G-CSFGranulocyte Colony Stimulating Factor. A drug that is found naturally in the body and that stimulates the production of granulocytes (neutrophils) by the bone marrow. G-CSF is also used to increase the number of stem cells circulating in the blood.
Graft vs. Host Disease (GVHD)A reaction between the transplanted T lymphocytes of the donor (graft) and the tissues/organs of the patient (host). The T- cells of the donor graft can attack the recipient’s tissues. The skin, GI tract, liver and other organs can be affected.
GranulocyteA type of white blood cell that helps fight infections.
HaploidenticalWhen the donor and recipient share half of their HLA antigens (a “50% match”). Usually all parents are haploidentical with their children since children inherit half of their HLA antigens from their mother and half from their father.
HaematocritA measure of red blood cell volume. A normal haematocrit (Hct) is between 36-48. A low Hct (for example <20) may result in the need for a red blood cell transfusion.
HaematologyThe branch of medicine that studies and treats diseases of the blood and blood forming organs. A haematologist is a physician that specializes in this area of practice.
HaematopoieticReferring to the tissue that produces the components in the blood including red cells, white cells and platelets, that is, bone marrow. Another term for a bone marrow transplant (BMT) is “haematopoietic stem cell transplant (HSCT)”
HaemoglobinThe molecule inside red blood cells that carries oxygen and a measure of red blood cell volume.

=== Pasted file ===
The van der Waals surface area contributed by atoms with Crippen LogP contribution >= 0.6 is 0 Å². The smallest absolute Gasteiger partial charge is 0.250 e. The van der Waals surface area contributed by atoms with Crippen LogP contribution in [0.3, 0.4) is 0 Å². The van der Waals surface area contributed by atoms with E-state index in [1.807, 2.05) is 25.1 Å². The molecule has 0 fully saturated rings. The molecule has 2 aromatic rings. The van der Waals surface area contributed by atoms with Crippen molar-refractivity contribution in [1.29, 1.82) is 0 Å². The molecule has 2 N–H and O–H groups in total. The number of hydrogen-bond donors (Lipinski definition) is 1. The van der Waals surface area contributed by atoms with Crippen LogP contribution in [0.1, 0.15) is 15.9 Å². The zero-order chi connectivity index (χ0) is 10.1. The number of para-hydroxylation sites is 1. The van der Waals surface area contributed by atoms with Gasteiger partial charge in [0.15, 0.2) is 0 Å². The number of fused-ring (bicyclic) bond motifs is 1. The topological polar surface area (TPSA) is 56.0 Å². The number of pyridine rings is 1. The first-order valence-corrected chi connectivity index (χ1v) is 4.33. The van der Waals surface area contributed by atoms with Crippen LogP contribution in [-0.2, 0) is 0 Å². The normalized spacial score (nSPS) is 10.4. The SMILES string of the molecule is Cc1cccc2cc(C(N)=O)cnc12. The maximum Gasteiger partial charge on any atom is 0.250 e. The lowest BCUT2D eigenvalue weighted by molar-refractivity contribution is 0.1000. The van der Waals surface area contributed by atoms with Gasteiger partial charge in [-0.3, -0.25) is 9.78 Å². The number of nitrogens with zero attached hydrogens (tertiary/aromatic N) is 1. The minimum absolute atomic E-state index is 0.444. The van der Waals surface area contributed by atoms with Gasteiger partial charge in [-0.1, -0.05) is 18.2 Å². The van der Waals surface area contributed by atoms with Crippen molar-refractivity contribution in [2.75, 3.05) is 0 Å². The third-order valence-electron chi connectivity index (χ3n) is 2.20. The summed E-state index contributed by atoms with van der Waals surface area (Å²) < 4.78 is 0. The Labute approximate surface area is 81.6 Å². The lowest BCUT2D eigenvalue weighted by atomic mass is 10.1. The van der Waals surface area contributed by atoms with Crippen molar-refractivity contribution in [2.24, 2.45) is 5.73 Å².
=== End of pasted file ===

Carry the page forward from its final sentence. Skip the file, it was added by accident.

HaemoglobinopathyA disorder of the bone marrow cells that produce erythrocytes (red blood cells). Two haemoglobinopathies for which a bone marrow transplant is occasionally performed are thalassemia major and sickle cell disease.
HaemorrhageRefers to a large amount of blood loss over a short period of time.
HEPA filterA High Efficiency Particulate Aerosol filter found in each of the transplant rooms which prevents harmful germs from entering the room via the air system.
HistocompatibilityThe degree of tissue similarity between the donor and recipient that will determine how easily the donor cells will be accepted and/or the likelihood and severity of GVHD.
Histocompatibility (HLA) typingBlood tests of the tissue typing system. The HLA and MLC determine the likeness between potential donor – recipient pairs.
HLAHuman Leukocyte Antigen. See histocompatibility typing.
HyperalimentationIntravenous administration of nutrients needed by the body. It is also called total parenteral nutrition (TPN). The nutrients in the form of fluid are given through the central line.
Immune systemThe body’s system of defences against disease. The immune system is primarily composed of white blood cells and antibodies.
ImmunologyA branch of medicine which studies the body’s natural defence mechanisms against disease. An immunologist is a physician that specializes in this area of practice.
ImmunosuppressedThe state where the body has a reduced ability to adequately fight infections.